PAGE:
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References Abraham, S. Abraham. 2003. Nishmat Avraham: Medical halachah for doctors, nurses, healthcare personnel and patients. Vol. 2. New York: Mesorah Publications. ———. 2006. Medical halachah for doctors, nurses, health-care personnel and patients. Vol. 1. 2nd ed. New York: Mesorah Publications. Ad Hoc Committee of the Harvard Medical School. 1968. A definition of irreversible coma. Report of the Ad Hoc Committee of the Harvard Medical School to examine the definition of brain death. JAMA 205 (6): 85–88. Bick, Ezra. 1993. Ovum donations: A rabbinic conceptual model of maternity. Tradition 28 (1): 28–45. Bin Nun, J. 2015. Jewish law and medical science. In Halakhic realities. Collected essays on brain death, ed. Zev Farber, 117–151. Jerusalem: Maggid Books. Bleich, David J. 1991. Survey of recent halakhic periodical literature. Vitro fertilization: Questions of maternal identity and conversion. Tradition 25: 4. ———. 1994. Survey of recent halakhic periodical literature. Maternal identity revisited. Tradition 28 (2): 52–57. Blutinger, Jeffrey C. 2007. ‘So-called orthodoxy’: The history of an unwanted label. Modern Judaism 27 (3): 310–328. Cunningham, Andrew, and Bridie Andrews. 1997. Introduction. In Western medicine as contested knowledge, ed. Andrew Cunningham and Bridie Andrews, 1–23. Manchester: Manchester University Press. Don-Yehiya, Eliezer. 2005. Orthodox Jewry in Israel and in North American diaspora. Israel Studies 10 (1): 157–187. Fish, Stanley. 1980. Is there a text in this class? The authority of interpretive communities. Cambridge, MA: Harvard University Press. Gordis, Daniel H. 1989. Wanted: The ethical in Jewish bioethics. Judaism 38 (1): 28–40. Jonas, Hans. 1987. Technik, Medizin und Ethik. Praxis des Prinzips Verantwortung. Frankfurt: Suhrkamp. Kuhn, Thomas S. 2012. The structure of scientific revolutions. 4th ed. Chicago/London: The University of Chicago Press. Reifman, Daniel. 2012. Ancient sources, modern problems: A methodological analysis of rashi’s position on brainstem death. Tradition 45 (4): 9–21. ———. 2015. Rabbi moshe feinstein on brainstem death: A reassessment. In Halakhic realities. Collected essays on brain death, ed. Zev Farber, 117–151. Jerusalem: Maggid Books. Roth, Joel. 1986. The halakhic process. A systemic analysis. New York: The Jewish Theological Seminary of America. Sarbey, Ben. 2016. Definitions of death: Brain death and what matters in a person. Journal of Law and the Biosciences 3 (3): 743–752. Soloveitchik, Joseph B. 1986. The halakhic mind. An essay on Jewish tradition and modern thought. New York/London: Seth Press. Stoecker, Ralf. 2010. Der Hirntod. Ein medizinethisches Problem und seine moralphilosophische Transformation. 2nd ed. Freiburg/München: Verlag Karl Alber. Waxman, Chaim I. 1991. Towards a sociology of psak. Tradition 25 (3): 12–25.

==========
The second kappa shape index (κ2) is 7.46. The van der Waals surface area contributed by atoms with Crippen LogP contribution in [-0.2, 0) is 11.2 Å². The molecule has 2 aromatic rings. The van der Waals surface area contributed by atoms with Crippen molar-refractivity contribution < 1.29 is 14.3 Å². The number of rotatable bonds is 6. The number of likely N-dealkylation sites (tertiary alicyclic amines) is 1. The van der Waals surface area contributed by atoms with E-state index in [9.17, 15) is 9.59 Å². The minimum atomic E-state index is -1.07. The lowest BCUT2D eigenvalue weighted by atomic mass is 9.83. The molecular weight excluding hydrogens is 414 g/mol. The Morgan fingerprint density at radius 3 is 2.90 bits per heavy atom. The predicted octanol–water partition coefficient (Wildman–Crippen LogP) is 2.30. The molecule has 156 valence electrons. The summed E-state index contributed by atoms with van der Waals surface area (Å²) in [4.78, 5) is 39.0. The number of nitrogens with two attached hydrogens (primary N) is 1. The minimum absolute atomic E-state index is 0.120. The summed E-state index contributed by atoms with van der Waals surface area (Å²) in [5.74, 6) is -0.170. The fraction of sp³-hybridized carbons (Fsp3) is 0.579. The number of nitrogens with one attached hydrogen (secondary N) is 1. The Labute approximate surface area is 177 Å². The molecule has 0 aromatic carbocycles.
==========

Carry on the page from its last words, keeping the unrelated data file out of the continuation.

Internet Sources Mehta, Neeta. 2011. Mind-body dualism: A critique from a health perspective. Mens Sana Monographs 9: 1. Retreived from